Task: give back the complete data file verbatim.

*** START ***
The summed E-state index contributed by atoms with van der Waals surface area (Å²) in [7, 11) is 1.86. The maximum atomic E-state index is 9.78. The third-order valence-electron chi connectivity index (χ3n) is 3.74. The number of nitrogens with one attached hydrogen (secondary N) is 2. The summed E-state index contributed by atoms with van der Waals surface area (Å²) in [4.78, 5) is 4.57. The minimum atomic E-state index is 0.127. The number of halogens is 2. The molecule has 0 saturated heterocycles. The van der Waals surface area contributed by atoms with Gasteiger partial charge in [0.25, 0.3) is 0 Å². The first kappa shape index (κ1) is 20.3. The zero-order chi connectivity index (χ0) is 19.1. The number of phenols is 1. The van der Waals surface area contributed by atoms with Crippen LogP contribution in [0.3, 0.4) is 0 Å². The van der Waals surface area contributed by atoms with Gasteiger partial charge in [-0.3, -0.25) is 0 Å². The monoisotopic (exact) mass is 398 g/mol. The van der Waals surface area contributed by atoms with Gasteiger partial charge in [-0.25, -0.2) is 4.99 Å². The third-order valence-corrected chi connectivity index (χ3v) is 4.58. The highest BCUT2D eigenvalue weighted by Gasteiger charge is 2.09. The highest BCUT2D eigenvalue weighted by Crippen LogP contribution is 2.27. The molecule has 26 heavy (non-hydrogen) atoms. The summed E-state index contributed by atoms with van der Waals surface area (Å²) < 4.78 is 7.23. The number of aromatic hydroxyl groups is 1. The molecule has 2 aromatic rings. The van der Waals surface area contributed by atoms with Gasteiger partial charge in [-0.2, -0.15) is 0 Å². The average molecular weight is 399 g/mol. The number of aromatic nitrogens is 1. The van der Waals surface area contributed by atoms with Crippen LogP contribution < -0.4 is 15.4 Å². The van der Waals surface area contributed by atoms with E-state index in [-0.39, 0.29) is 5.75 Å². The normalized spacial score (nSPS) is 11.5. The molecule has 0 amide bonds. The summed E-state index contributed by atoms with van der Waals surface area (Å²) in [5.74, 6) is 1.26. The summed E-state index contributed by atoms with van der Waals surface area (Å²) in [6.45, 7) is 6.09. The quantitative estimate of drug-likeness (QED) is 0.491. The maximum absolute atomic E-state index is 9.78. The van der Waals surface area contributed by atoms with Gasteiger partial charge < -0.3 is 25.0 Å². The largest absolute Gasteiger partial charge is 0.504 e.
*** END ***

The summed E-state index contributed by atoms with van der Waals surface area (Å²) in [7, 11) is 1.86. The maximum atomic E-state index is 9.78. The third-order valence-electron chi connectivity index (χ3n) is 3.74. The number of nitrogens with one attached hydrogen (secondary N) is 2. The summed E-state index contributed by atoms with van der Waals surface area (Å²) in [4.78, 5) is 4.57. The minimum atomic E-state index is 0.127. The number of halogens is 2. The molecule has 0 saturated heterocycles. The van der Waals surface area contributed by atoms with Gasteiger partial charge in [0.25, 0.3) is 0 Å². The first kappa shape index (κ1) is 20.3. The zero-order chi connectivity index (χ0) is 19.1. The number of phenols is 1. The van der Waals surface area contributed by atoms with Crippen LogP contribution in [0.3, 0.4) is 0 Å². The van der Waals surface area contributed by atoms with Gasteiger partial charge in [-0.3, -0.25) is 0 Å². The monoisotopic (exact) mass is 398 g/mol. The van der Waals surface area contributed by atoms with Gasteiger partial charge in [-0.25, -0.2) is 4.99 Å². The third-order valence-corrected chi connectivity index (χ3v) is 4.58. The highest BCUT2D eigenvalue weighted by Gasteiger charge is 2.09. The highest BCUT2D eigenvalue weighted by Crippen LogP contribution is 2.27. The molecule has 26 heavy (non-hydrogen) atoms. The summed E-state index contributed by atoms with van der Waals surface area (Å²) < 4.78 is 7.23. The number of aromatic hydroxyl groups is 1. The molecule has 2 aromatic rings. The van der Waals surface area contributed by atoms with Gasteiger partial charge in [-0.2, -0.15) is 0 Å². The average molecular weight is 399 g/mol. The number of aromatic nitrogens is 1. The van der Waals surface area contributed by atoms with Crippen LogP contribution < -0.4 is 15.4 Å². The van der Waals surface area contributed by atoms with E-state index in [-0.39, 0.29) is 5.75 Å². The normalized spacial score (nSPS) is 11.5. The molecule has 0 amide bonds. The summed E-state index contributed by atoms with van der Waals surface area (Å²) in [5.74, 6) is 1.26. The summed E-state index contributed by atoms with van der Waals surface area (Å²) in [6.45, 7) is 6.09. The quantitative estimate of drug-likeness (QED) is 0.491. The maximum absolute atomic E-state index is 9.78. The van der Waals surface area contributed by atoms with Gasteiger partial charge < -0.3 is 25.0 Å². The largest absolute Gasteiger partial charge is 0.504 e.